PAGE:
• A new section addresses the conflict of interest issues that have dogged trusts to date. It includes defining the duty to administer the trust, duty of loyalty, duty of impartiality, duty of prudent administration, and delegation of duties. It also includes rules for administration costs, powers to direct, protection of assets, recordkeeping, duty to inform and report, accounting, etc.

3. Homesteads. The Massachusetts Homestead Legislation became effective on March 16, 2011 and includes many more expanded features, including homesteads for real estate in trust. We recommend every homeowner file a declaration of homestead, if possible. There are several different types so we need to find the right one that fits your facts and circumstances.

4. Durable Power of Attorney and Health Care Proxy. On July 1, 2009, the Massachusetts Uniform Probate Code ["MUPC"] became effective in Massachusetts for a Durable Power of Attorney so your document should be reviewed, updated and re-executed if needed. Laws have also changed that affect your health care proxy as well so we should review it, especially if you have a business.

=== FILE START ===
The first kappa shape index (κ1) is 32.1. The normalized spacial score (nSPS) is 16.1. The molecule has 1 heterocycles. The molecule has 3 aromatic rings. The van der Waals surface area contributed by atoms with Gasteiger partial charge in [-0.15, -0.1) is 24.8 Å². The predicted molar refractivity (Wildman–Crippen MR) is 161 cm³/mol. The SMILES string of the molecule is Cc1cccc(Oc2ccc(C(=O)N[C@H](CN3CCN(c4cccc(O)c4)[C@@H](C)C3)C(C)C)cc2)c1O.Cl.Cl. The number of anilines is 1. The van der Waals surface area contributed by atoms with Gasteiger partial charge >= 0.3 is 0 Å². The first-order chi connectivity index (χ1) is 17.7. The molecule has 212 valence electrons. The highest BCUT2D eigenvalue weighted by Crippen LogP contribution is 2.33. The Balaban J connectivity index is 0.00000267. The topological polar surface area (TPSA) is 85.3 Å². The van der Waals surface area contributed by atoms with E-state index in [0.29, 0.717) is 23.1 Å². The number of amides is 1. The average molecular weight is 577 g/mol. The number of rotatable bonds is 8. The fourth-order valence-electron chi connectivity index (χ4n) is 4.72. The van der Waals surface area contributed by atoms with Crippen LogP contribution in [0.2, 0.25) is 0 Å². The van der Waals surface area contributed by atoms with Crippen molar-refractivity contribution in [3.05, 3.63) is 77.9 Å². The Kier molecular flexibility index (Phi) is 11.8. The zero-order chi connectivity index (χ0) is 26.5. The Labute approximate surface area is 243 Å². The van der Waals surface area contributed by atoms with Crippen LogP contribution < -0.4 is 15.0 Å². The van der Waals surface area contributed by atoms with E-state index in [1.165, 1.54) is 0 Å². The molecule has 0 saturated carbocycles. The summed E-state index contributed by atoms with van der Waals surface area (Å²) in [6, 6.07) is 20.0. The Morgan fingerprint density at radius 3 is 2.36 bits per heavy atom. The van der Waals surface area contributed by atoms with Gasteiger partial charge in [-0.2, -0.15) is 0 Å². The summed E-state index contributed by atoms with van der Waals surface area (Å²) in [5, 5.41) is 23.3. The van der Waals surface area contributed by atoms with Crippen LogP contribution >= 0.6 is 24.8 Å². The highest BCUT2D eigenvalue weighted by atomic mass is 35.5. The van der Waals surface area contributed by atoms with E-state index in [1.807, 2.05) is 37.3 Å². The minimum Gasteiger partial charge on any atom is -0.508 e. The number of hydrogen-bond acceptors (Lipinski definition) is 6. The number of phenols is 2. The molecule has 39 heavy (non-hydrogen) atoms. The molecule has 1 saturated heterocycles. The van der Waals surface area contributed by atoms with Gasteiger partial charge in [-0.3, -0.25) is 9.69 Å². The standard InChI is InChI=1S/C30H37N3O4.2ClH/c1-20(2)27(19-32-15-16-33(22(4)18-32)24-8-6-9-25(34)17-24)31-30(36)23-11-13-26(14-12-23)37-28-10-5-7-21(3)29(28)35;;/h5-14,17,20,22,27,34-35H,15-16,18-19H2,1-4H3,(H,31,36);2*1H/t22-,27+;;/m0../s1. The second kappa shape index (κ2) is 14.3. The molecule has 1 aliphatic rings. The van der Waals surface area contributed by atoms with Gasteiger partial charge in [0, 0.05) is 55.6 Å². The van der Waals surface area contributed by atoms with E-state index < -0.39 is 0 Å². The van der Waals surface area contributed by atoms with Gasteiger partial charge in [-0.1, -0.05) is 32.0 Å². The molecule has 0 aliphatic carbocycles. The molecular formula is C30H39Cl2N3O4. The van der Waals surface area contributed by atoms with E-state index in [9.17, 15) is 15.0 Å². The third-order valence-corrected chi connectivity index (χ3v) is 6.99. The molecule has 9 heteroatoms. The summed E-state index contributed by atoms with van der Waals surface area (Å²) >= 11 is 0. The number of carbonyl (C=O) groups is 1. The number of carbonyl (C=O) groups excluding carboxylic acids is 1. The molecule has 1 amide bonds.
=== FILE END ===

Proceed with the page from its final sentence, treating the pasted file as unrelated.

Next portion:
Our practice serves as a resource for you and your business. We are experts in the fields of critical thinking, decision making, tax planning, getting your business back on track, digital rights management, intellectual property, dot com planning and strategies, and doing business as a profitable entity. We work with you to create a symmetrical business strategy for success while still addressing asymmetric risk.

At the law offices of Mark J. Guay, P.C., our experienced lawyer represents clients throughout the Merrimack Valley, the North Shore of Massachusetts, and throughout New England. We also serve clients in Europe. The Massachusetts cities we serve include Amesbury, Andover, Bedford, Beverly, Boston, Cambridge, Danvers, Gloucester, Hamilton, Haverhill, Ipswich, Lawrence, Lexington, Lowell, Lynn, Marblehead, Newbury, Newburyport, Peabody, Reading, Rockport, Salem, Salisbury, and Swampscott.

Essex County ▪ Middlesex County ▪ Suffolk County

The information you obtain at this site is not, nor is it intended to be legal advice. You should consult an attorney for individual advice regarding your own situation.